This coming from the guy who was a registered democrat as recently as 2009 , and who has eschewed GOP orthodoxy.
How the hell can he claim to be 'more republican' than individuals who have spent two decades+ under the GOP tent?

You obviously haven't gotten over the fact that Donald Trump doesn't need any logic or facts for any statements he makes.

nereo

  • Walrus Stache
  • *******
  • Posts: 6495
  • Location: la belle province
    • Here's how you can support science today:
Re: What comes after the ACA?
« Reply #3555 on: September 26, 2017, 02:30:45 PM »
Interesting development which could influence future ACA repeal/replace bills:
Bob Corker (R-TN) is retiring and will not seek re-election.

Corker's seat was considered a highly safe for the GOP.  Now, suddenly, it's far less safe as the GOP loses the power of the incumbency.
"Do not confuse complexity with superiority"

sol

  • Walrus Stache
  • *******
  • Posts: 5413
  • Age: 40
  • Location: Pacific Northwest
Re: What comes after the ACA?
« Reply #3556 on: September 26, 2017, 02:39:06 PM »
Interesting development which could influence future ACA repeal/replace bills:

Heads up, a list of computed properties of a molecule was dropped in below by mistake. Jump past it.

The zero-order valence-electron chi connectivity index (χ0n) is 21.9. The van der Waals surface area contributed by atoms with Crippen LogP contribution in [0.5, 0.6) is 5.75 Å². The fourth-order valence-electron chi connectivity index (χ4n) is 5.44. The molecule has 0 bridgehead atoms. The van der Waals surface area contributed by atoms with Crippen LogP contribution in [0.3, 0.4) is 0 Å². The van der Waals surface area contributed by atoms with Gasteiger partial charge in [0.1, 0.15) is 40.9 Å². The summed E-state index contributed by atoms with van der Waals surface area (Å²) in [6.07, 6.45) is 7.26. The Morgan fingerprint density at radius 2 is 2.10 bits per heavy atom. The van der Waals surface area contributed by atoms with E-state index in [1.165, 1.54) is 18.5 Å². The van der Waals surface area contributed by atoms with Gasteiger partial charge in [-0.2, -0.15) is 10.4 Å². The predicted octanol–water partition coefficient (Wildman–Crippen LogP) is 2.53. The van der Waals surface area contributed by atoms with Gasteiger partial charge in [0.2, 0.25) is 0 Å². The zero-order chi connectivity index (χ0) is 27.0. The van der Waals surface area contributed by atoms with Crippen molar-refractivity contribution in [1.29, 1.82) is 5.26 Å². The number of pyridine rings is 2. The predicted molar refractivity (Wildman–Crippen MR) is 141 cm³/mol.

Bob Corker (R-TN) is retiring and will not seek re-election.

Corker's seat was considered a highly safe for the GOP.  Now, suddenly, it's far less safe as the GOP loses the power of the incumbency.

Corker's seat, like the one in Alabama, will either go to another party loyal republican, or to a right wing extremist ala Ted Cruz.  There is essentially no chance of this retirement swinging the balance of power in the Senate, other than to maybe undermine the GOP voting block with another tea partier.

But that's just my opinion, and I've been wrong before.  Including several times in this very thread.

maizeman

  • Handlebar Stache
  • *****
  • Posts: 1391
  • Location: The World of Tomorrow
Re: What comes after the ACA?
« Reply #3557 on: September 26, 2017, 03:02:14 PM »
It think it would probably take the GOP nominating someone the equivalent of Christine "I am NOT a witch" O'Donnell to put the Tennessee seat in play. To me the bigger impact of republicans in safe seats announcing their retirement is that it makes them immune to the threat of primary challenges from the right, so they're more likely to vote the interests of their constituents from now until they bow out instead of focusing on the small slide of the electorate that votes in primaries.